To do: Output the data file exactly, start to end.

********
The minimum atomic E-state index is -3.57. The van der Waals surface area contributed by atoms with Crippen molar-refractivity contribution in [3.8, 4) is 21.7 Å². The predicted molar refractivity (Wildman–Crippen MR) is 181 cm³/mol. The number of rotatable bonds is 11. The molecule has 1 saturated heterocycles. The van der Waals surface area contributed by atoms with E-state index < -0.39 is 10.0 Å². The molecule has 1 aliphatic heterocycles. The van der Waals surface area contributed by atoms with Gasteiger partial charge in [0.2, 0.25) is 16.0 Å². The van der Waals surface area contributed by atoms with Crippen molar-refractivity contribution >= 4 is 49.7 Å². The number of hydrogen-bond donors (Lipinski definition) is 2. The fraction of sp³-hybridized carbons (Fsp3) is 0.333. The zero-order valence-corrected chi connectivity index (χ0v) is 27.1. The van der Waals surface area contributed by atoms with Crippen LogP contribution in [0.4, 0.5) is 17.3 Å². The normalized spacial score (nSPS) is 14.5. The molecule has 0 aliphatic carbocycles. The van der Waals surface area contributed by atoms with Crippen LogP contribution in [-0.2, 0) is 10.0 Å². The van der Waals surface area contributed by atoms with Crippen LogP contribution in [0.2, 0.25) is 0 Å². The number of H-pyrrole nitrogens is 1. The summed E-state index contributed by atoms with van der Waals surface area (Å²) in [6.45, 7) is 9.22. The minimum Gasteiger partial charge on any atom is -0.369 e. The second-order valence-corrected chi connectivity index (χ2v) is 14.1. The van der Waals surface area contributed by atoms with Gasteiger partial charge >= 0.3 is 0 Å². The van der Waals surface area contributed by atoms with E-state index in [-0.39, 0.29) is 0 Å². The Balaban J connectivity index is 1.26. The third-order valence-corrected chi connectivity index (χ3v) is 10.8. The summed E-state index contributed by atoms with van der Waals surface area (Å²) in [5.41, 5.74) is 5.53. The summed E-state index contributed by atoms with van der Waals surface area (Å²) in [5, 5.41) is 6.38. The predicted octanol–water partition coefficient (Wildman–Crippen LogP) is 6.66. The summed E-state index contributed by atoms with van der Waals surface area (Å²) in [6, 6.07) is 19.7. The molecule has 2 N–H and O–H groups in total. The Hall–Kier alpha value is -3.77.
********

The minimum atomic E-state index is -3.57. The van der Waals surface area contributed by atoms with Crippen molar-refractivity contribution in [3.8, 4) is 21.7 Å². The predicted molar refractivity (Wildman–Crippen MR) is 181 cm³/mol. The number of rotatable bonds is 11. The molecule has 1 saturated heterocycles. The van der Waals surface area contributed by atoms with E-state index < -0.39 is 10.0 Å². The molecule has 1 aliphatic heterocycles. The van der Waals surface area contributed by atoms with Gasteiger partial charge in [0.2, 0.25) is 16.0 Å². The van der Waals surface area contributed by atoms with Crippen molar-refractivity contribution >= 4 is 49.7 Å². The number of hydrogen-bond donors (Lipinski definition) is 2. The fraction of sp³-hybridized carbons (Fsp3) is 0.333. The zero-order valence-corrected chi connectivity index (χ0v) is 27.1. The van der Waals surface area contributed by atoms with Crippen LogP contribution in [0.4, 0.5) is 17.3 Å². The normalized spacial score (nSPS) is 14.5. The molecule has 0 aliphatic carbocycles. The van der Waals surface area contributed by atoms with Crippen LogP contribution in [-0.2, 0) is 10.0 Å². The van der Waals surface area contributed by atoms with Crippen LogP contribution in [0.2, 0.25) is 0 Å². The number of H-pyrrole nitrogens is 1. The summed E-state index contributed by atoms with van der Waals surface area (Å²) in [6.45, 7) is 9.22. The minimum Gasteiger partial charge on any atom is -0.369 e. The second-order valence-corrected chi connectivity index (χ2v) is 14.1. The van der Waals surface area contributed by atoms with Gasteiger partial charge >= 0.3 is 0 Å². The van der Waals surface area contributed by atoms with E-state index in [-0.39, 0.29) is 0 Å². The Balaban J connectivity index is 1.26. The third-order valence-corrected chi connectivity index (χ3v) is 10.8. The summed E-state index contributed by atoms with van der Waals surface area (Å²) in [5.41, 5.74) is 5.53. The summed E-state index contributed by atoms with van der Waals surface area (Å²) in [5, 5.41) is 6.38. The predicted octanol–water partition coefficient (Wildman–Crippen LogP) is 6.66. The summed E-state index contributed by atoms with van der Waals surface area (Å²) in [6, 6.07) is 19.7. The molecule has 2 N–H and O–H groups in total. The Hall–Kier alpha value is -3.77.